MIAMI (CBSMiami) – Having walked up to death’s door two months ago, Florida Highway Patrol Trooper Carlos Rosario rolled out the front door of Miami’s Ryder Trauma Center in a wheelchair Friday.
“I love you guys,” Rosario called out to a waiting group of troopers, doctors, nurses and reporters.
There was little hope for the 37-year-old, 12-year veteran trooper earlier this year.
“Because of God’s grace, I’m alive,” Rosario said Friday, speaking before more than a dozen television news cameras – his first public comments since nearly getting killed while on duty, by a driver who was allegedly texting.
On March 17th, Rosario was standing on the shoulder of the Dolphin Expressway near 107th Avenue, operating a radar gun, when an out of control car careened into him.
Investigators estimate the driver was speeding at more than 80 mph.
“It’s a day my family and I will never forget,” Rosario said Friday.
He has no real memory of being run over, of having nearly every bone in his body – from his jaw to both legs – being broken. Doctors call it “absolutely astounding” he survived.
“He was close to death numerous times,” said UHealth trauma surgeon, Dr. Carl Schulman. “Thanks to the grace of everybody who was involved, it just worked out extremely well.”
Rosario thanked fire rescue, the doctors, nurses and those closest to him for pulling him through.
“My beautiful wife Ana,” he said, clasping his wife’s hand. “And my family, who have wiped away my tears.”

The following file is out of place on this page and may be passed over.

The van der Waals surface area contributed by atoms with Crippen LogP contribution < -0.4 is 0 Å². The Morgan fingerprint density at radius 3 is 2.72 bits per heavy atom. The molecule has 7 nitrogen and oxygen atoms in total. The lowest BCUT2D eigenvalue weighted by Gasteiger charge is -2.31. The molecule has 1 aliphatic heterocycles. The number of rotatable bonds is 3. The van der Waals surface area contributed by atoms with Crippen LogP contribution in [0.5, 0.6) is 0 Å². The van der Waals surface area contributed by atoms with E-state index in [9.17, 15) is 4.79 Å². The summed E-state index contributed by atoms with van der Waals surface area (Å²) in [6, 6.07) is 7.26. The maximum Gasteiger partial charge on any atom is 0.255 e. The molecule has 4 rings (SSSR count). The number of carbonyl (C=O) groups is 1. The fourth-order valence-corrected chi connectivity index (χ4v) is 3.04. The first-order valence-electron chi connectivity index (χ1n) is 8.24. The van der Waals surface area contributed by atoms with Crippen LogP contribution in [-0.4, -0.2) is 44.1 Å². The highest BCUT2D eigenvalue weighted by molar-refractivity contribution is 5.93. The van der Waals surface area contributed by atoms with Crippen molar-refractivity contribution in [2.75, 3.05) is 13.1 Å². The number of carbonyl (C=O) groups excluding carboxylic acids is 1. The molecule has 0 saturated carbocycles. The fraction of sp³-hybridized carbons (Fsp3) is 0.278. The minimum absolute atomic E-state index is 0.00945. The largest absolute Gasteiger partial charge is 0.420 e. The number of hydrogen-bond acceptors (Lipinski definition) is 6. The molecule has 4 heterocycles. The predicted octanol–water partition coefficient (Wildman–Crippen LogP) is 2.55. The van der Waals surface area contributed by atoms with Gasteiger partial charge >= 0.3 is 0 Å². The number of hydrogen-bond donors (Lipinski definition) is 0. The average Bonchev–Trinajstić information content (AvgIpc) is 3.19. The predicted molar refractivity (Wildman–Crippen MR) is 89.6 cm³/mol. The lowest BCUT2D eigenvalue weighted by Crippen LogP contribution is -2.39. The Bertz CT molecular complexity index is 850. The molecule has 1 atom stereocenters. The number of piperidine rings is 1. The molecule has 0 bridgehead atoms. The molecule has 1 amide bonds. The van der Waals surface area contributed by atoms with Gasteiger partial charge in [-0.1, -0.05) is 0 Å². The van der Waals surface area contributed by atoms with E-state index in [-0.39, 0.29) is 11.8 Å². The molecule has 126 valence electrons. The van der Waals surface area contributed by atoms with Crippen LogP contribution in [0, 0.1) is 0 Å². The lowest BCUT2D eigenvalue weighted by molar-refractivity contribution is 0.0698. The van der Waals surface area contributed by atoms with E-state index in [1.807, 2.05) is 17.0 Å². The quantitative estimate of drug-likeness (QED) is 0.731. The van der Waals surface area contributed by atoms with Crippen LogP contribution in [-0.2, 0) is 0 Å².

His wife says theirs is a relationship that wasn’t ready to end.
“I’ve been with him for twenty seven years. We met in the eighth grade. He’s the perfect man for me,” Ana Rosario said.
The couple has two sons.
Rosario says his experience was living – if just barely living – proof of the dangers of texting and driving.
Hugo Olivares, the driver who ran over him, investigators say, was texting at the time.
“As a result, I’m a victim now,” said Rosario, adding that he holds no ill will against Olivares.
Investigators say Olivares looked up just in time to see the trooper, attempted to swerve, but sent his car into a spin, knocking Rosario into the air before ramming two highway patrol squad cars.
Olivares, 26, is charged with a felony charge of reckless driving causing serious bodily harm.
Rosario says he’s anxious to get back to being a state trooper.
“I know that the road to a full recovery is long,” he said.
FHP spokesman Trooper Joe Sanchez says Rosario faces at least a year in a rehabilitation center and more surgeries before he even gets to go home.
While Rosario’s salary and medical expenses are covered, he faces huge losses in overtime and off-duty work that he and other underpaid law enforcement officers need in order to support their families.
State troopers make among the lowest salaries of officers in the state. Many leave to join other agencies for better wages.
There has been a GoFundMe page established to help Rosario and his family. It has raised more than $76,000 so far. If you would like to contribute, click here to visit the webpage.